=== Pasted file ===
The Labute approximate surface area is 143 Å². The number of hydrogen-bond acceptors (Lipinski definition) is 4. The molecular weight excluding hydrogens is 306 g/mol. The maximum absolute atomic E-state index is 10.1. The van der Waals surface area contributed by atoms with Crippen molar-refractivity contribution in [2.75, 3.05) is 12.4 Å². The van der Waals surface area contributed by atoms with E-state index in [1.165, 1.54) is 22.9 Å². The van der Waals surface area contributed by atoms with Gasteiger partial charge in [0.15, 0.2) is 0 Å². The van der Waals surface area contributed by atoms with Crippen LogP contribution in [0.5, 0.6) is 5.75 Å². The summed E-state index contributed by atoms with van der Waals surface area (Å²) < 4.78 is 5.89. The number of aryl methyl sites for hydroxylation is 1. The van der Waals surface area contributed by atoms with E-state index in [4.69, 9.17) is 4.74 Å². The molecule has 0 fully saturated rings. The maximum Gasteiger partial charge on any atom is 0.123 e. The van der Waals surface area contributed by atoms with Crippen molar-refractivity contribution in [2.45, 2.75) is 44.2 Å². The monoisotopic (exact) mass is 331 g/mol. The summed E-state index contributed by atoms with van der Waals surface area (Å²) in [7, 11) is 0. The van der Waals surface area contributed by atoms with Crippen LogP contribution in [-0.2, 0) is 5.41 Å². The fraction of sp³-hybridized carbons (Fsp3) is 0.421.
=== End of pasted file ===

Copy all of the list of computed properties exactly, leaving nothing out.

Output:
The Labute approximate surface area is 143 Å². The number of hydrogen-bond acceptors (Lipinski definition) is 4. The molecular weight excluding hydrogens is 306 g/mol. The maximum absolute atomic E-state index is 10.1. The van der Waals surface area contributed by atoms with Crippen molar-refractivity contribution in [2.75, 3.05) is 12.4 Å². The van der Waals surface area contributed by atoms with E-state index in [1.165, 1.54) is 22.9 Å². The van der Waals surface area contributed by atoms with Gasteiger partial charge in [0.15, 0.2) is 0 Å². The van der Waals surface area contributed by atoms with Crippen LogP contribution in [0.5, 0.6) is 5.75 Å². The summed E-state index contributed by atoms with van der Waals surface area (Å²) < 4.78 is 5.89. The number of aryl methyl sites for hydroxylation is 1. The van der Waals surface area contributed by atoms with E-state index in [4.69, 9.17) is 4.74 Å². The molecule has 0 fully saturated rings. The maximum Gasteiger partial charge on any atom is 0.123 e. The van der Waals surface area contributed by atoms with Crippen molar-refractivity contribution in [2.45, 2.75) is 44.2 Å². The monoisotopic (exact) mass is 331 g/mol. The summed E-state index contributed by atoms with van der Waals surface area (Å²) in [7, 11) is 0. The van der Waals surface area contributed by atoms with Crippen LogP contribution in [-0.2, 0) is 5.41 Å². The fraction of sp³-hybridized carbons (Fsp3) is 0.421.